PTSD after ICU and critical illness
As I close my eyes to rest my weary brain…I’m surrounded by the beeps of machines monitoring my body. I feel the cool air of the sterile environment of the operating room brush over my skin. The bright lights above me shining light on my fragile body lying on the hard metal of the operating table. I see the busy operating staff bustling around me getting ready. Taste the metallic taste of the anesthetic and then…I’m in a bed with monitors all around me. Noises. I can’t move. I’m in the Intensive Care Unit (ICU).
Then I really open my eyes.
I’m at home in my own bed. In my own home. There’s no monitors, no operating theatre and I’m not in the ICU. It’s just me and the haunting film reel that starts every time I close my eyes.
It’s been six months since my brain surgery for a non-malignant brain tumor that decided to become a rebel.
There is nothing ‘normal’ about having brain surgery. However, the circumstances that led to my surgery were far from normal.
Two misdiagnoses followed by being flown across the country for life saving brain surgery. My brain was swollen. Five days in ICU, post operative chemical meningitis and two weeks away from home. I didn’t know to expect a psychological ravage to infiltrate my mind as I recovered.
PTSD – from the war zone of our own body
Post-traumatic stress disorder (PTSD) is often thought of as a symptom of warfare, major catastrophe or assault. It’s not often considered in patients who survive a critical illness or stay in the ICU.
In a recent study, researchers found that nearly one-quarter of ICU patients suffer from PTSD.1
I guess I fell in that quarter?
Research also shows us that a majority of patients diagnosed with breast cancer can also go on to develop symptoms of post-traumatic stress disorder. 3
PTSD can happen after any life-threatening situation and for us mere mortals, medical illness and disease mean PTSD is something we need to be more aware of – as patients and health care professionals.
I didn’t realize I had PTSD until I visited a clinical psychologist nine months after my brain surgery.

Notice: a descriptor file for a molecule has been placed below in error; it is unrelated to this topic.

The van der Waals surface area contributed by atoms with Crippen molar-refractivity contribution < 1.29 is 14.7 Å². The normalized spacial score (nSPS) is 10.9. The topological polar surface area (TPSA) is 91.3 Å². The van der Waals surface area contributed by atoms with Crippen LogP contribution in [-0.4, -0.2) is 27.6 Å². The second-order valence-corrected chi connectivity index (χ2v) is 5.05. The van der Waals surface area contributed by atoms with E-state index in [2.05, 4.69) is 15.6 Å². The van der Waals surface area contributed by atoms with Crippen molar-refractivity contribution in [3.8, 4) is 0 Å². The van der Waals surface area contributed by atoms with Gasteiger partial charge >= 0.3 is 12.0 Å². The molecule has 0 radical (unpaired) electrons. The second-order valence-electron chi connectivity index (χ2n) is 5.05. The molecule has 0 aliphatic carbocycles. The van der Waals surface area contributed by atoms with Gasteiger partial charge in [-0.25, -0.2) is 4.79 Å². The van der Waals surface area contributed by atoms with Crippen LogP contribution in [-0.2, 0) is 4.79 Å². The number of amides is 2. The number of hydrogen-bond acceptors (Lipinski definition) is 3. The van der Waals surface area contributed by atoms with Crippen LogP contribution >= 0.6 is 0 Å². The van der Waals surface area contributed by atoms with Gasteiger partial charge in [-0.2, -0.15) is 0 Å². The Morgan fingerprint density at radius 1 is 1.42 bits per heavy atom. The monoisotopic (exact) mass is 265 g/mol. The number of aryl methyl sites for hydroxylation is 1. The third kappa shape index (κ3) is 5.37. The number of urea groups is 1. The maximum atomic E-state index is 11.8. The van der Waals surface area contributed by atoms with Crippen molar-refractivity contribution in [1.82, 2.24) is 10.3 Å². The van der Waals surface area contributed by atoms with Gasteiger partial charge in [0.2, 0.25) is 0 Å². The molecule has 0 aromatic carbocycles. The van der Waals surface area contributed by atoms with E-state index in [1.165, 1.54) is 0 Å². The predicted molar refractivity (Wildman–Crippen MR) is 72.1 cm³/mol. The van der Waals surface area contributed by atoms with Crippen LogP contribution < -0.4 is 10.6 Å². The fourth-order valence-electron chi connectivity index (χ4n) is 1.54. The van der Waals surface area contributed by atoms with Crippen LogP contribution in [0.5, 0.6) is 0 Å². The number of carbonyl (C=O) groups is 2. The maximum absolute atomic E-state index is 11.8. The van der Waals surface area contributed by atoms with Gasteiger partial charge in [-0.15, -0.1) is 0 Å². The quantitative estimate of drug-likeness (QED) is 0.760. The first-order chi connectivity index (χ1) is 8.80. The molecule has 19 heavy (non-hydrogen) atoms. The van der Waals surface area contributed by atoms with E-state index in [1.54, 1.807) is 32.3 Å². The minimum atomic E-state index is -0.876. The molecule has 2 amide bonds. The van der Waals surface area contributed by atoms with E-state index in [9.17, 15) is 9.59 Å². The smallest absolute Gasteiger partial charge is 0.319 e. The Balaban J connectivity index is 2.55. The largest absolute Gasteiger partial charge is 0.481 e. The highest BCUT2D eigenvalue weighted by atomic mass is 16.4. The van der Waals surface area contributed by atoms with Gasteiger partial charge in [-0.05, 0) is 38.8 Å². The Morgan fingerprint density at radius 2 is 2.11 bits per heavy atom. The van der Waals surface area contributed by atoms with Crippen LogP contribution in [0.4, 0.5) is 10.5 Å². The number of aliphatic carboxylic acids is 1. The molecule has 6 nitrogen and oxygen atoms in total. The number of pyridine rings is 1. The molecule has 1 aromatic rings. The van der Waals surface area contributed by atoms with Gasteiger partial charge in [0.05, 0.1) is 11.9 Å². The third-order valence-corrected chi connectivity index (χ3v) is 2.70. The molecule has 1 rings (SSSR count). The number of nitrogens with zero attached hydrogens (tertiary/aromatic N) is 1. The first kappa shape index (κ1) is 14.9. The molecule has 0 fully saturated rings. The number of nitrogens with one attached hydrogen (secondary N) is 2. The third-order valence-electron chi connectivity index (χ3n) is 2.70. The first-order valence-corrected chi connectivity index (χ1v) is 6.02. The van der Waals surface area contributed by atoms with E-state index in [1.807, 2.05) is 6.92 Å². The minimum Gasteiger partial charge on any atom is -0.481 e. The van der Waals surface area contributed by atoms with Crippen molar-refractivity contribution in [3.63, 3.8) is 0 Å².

A dear friend had suggested I see a psychologist after my many physical set backs.
We often look after our physical health but do we really look after our mental well-being?
This was by far one of the best decisions I made for my health and recovery.
The film reel that played each time I closed my eyes, or each time a scent or sound that had a connection to those surreal days in the hospital triggered those images and overwhelming feelings. That was the PTSD talking. I also experienced feelings of inadequacy, vulnerability and a lack of confidence. I thought this was due to my short-term memory loss and extreme fatigue. That was also the PTSD.
The way out from PTSD
Nine months after my amazing brain had undergone the injury from the brain tumor, surgery and meningitis – we now needed to help it heal in a different way. My brain was still in ‘fight and flight mode’. It thought it still needed to survive. I needed to let it know “You are okay, you have survived.”
My treatment involved regular counselling and meditation. This continued for months. Eventually, the symptoms lessened. My brain continued to heal from the surgery at the same time.
“Brain time” I call it. Your mind and your brain take their own time to heal. When they are ready – it will come right. And it did. That film reel was no longer playing, the noises were gone. There was silence.
Another part of my treatment, unbeknown to me, started straight after my brain surgery. I started writing to deal with the flurry of emotions I was having and feeling. I truly believe that writing was instrumental in helping me deal with what had happened.
How to be proactive about PTSD
It inspired me to hear that hospitals, such as John’s Hopkins and many in Europe, are using ICU diaries to help prevent PTSD in ICU and improve patient recovery 1. ICU diaries help patients and staff chart goals, milestones and what happened during an often surreal, drug induced and sleep deprived time. 4
An excellent podcast on the topic of PTSD in ICU and after life threatening illness can be found at CBC’s White Coat, Black Art “PTSD in the hospital.”
It’s often when the crisis of illness is over that we breathe a sigh of relief. Unfortunately, that can be when the next battle comes. The battle of the mind.
If we are prepared, or even proactive and know about it in advance – we are more equipped and ready!
Would love to hear your thoughts on this subject, experience with or even story on PTSD.
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